Studies of self-diagnosis of HIV. (a) Paired forest plots of sensitivity and specificity (where Choko et al27 represent pooled data from 1–12 to 13–24 months follow-up time points). (b) Receiver operating characteristic plot of HIV self-diagnosis compared with clinical diagnosis or laboratory reference test grouped by reference test type (where size of symbol indicates study size).

Self-diagnosis of vaginal infections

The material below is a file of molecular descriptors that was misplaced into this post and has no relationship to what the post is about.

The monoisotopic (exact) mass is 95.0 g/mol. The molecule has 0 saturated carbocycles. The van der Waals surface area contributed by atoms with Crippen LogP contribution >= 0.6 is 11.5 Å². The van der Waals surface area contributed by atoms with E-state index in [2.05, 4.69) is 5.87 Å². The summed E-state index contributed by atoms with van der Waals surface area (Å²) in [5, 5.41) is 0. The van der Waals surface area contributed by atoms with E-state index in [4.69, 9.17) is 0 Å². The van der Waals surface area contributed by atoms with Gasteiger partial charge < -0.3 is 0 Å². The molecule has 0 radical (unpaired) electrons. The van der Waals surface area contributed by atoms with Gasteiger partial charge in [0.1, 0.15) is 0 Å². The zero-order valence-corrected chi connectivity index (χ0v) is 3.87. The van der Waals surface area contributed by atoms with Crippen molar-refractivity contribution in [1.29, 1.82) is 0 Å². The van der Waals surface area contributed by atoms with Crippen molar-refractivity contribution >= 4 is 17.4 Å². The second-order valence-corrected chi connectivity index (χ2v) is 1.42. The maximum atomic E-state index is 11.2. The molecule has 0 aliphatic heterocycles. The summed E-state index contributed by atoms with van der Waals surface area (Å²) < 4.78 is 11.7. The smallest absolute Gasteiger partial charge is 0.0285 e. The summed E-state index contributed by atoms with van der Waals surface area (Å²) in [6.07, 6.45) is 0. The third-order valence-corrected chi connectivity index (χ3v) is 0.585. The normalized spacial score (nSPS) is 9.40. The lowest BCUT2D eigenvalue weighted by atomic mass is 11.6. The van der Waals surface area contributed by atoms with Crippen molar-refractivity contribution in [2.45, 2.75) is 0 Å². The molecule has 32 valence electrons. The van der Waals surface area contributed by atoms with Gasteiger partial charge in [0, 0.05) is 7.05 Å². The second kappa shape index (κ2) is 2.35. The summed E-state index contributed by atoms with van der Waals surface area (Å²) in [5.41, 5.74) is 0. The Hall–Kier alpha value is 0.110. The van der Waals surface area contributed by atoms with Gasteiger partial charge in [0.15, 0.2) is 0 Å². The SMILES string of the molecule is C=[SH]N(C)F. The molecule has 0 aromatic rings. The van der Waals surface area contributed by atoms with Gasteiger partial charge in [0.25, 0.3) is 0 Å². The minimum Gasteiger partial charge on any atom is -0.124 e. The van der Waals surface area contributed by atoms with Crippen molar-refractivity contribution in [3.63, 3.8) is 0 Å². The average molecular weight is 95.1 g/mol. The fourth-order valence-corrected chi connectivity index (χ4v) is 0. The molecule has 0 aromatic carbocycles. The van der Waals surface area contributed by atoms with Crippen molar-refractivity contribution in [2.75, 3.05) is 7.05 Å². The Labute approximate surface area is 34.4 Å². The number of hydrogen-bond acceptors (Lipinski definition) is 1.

Five studies assessed the accuracy of self-diagnosis of bacterial vaginosis and/or infection with Trichomonas vaginalis,14–18 with one study assessing the self-diagnosis of Candida vaginitis17 (figure 2). For bacterial vaginosis, the accuracy of a vaginal fluid test using a pH strip was assessed with laboratory testing (Gram staining) as the reference standard in two studies14 15 (online supplemental table 5). For the diagnosis of bacterial vaginosis and/or T. vaginalis, a panty liner test kit (VI-SENSE) for vaginal discharge was assessed against a combination of clinical and laboratory assessment as the reference test in one study,16 and a vaginal fluid self-diagnosis kit for women in the military was assessed with clinical and laboratory assessment as the reference test in the second study.17 One study used a vaginal fluid dipstick test for the presence of T. vaginalis (OSOM Trichomonas rapid test) compared with a laboratory PCR as a reference test.18 For the self-diagnosis of Candida vaginosis, a military self-testing kit based on a combination of the measurement of pH, amines and the symptom of vaginal itching for self-diagnosis was compared with a combination of clinical and microbiological laboratory assessment in one study.17